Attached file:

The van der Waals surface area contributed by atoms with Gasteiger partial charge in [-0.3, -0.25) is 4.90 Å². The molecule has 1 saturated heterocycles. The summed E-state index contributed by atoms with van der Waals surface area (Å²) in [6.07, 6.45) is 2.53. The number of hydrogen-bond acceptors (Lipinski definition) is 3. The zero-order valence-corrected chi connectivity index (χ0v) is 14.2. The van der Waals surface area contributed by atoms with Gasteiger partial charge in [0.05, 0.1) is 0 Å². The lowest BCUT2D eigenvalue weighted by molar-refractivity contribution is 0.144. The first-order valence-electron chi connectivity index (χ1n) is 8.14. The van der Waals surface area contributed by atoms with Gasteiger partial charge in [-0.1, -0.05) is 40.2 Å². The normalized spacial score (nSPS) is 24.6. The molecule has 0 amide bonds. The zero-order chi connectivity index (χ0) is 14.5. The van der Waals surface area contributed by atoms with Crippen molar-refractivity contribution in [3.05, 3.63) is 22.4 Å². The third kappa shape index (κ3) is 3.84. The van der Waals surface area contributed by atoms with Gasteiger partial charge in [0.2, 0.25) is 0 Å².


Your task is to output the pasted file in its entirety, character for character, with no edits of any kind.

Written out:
The van der Waals surface area contributed by atoms with Gasteiger partial charge in [-0.3, -0.25) is 4.90 Å². The molecule has 1 saturated heterocycles. The summed E-state index contributed by atoms with van der Waals surface area (Å²) in [6.07, 6.45) is 2.53. The number of hydrogen-bond acceptors (Lipinski definition) is 3. The zero-order valence-corrected chi connectivity index (χ0v) is 14.2. The van der Waals surface area contributed by atoms with Gasteiger partial charge in [0.05, 0.1) is 0 Å². The lowest BCUT2D eigenvalue weighted by molar-refractivity contribution is 0.144. The first-order valence-electron chi connectivity index (χ1n) is 8.14. The van der Waals surface area contributed by atoms with Gasteiger partial charge in [-0.1, -0.05) is 40.2 Å². The normalized spacial score (nSPS) is 24.6. The molecule has 0 amide bonds. The zero-order chi connectivity index (χ0) is 14.5. The van der Waals surface area contributed by atoms with Crippen molar-refractivity contribution in [3.05, 3.63) is 22.4 Å². The third kappa shape index (κ3) is 3.84. The van der Waals surface area contributed by atoms with Gasteiger partial charge in [0.2, 0.25) is 0 Å².